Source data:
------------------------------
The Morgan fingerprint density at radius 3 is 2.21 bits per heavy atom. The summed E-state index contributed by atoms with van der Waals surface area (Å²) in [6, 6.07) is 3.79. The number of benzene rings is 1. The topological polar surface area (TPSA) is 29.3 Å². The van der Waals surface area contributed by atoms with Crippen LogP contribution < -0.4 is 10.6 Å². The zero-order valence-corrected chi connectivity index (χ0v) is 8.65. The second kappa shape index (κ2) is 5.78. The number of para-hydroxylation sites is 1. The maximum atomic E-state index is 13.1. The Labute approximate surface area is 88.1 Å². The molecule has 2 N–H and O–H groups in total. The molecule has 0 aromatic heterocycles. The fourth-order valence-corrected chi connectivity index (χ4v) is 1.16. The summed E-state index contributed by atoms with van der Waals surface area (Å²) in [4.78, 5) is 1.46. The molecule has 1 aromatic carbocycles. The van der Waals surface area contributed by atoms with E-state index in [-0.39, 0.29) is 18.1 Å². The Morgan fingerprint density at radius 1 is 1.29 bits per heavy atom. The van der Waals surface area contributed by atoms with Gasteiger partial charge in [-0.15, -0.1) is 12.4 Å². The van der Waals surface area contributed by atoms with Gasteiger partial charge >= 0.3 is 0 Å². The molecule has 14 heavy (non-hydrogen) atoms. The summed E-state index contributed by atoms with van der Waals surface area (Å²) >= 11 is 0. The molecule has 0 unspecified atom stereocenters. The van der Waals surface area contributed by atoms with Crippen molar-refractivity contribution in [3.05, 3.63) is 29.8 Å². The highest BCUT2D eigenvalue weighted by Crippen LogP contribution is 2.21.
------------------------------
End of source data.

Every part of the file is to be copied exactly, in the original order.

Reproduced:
The Morgan fingerprint density at radius 3 is 2.21 bits per heavy atom. The summed E-state index contributed by atoms with van der Waals surface area (Å²) in [6, 6.07) is 3.79. The number of benzene rings is 1. The topological polar surface area (TPSA) is 29.3 Å². The van der Waals surface area contributed by atoms with Crippen LogP contribution < -0.4 is 10.6 Å². The zero-order valence-corrected chi connectivity index (χ0v) is 8.65. The second kappa shape index (κ2) is 5.78. The number of para-hydroxylation sites is 1. The maximum atomic E-state index is 13.1. The Labute approximate surface area is 88.1 Å². The molecule has 2 N–H and O–H groups in total. The molecule has 0 aromatic heterocycles. The fourth-order valence-corrected chi connectivity index (χ4v) is 1.16. The summed E-state index contributed by atoms with van der Waals surface area (Å²) in [4.78, 5) is 1.46. The molecule has 1 aromatic carbocycles. The van der Waals surface area contributed by atoms with E-state index in [-0.39, 0.29) is 18.1 Å². The Morgan fingerprint density at radius 1 is 1.29 bits per heavy atom. The van der Waals surface area contributed by atoms with Gasteiger partial charge in [-0.15, -0.1) is 12.4 Å². The van der Waals surface area contributed by atoms with Gasteiger partial charge >= 0.3 is 0 Å². The molecule has 14 heavy (non-hydrogen) atoms. The summed E-state index contributed by atoms with van der Waals surface area (Å²) >= 11 is 0. The molecule has 0 unspecified atom stereocenters. The van der Waals surface area contributed by atoms with Crippen molar-refractivity contribution in [3.05, 3.63) is 29.8 Å². The highest BCUT2D eigenvalue weighted by Crippen LogP contribution is 2.21.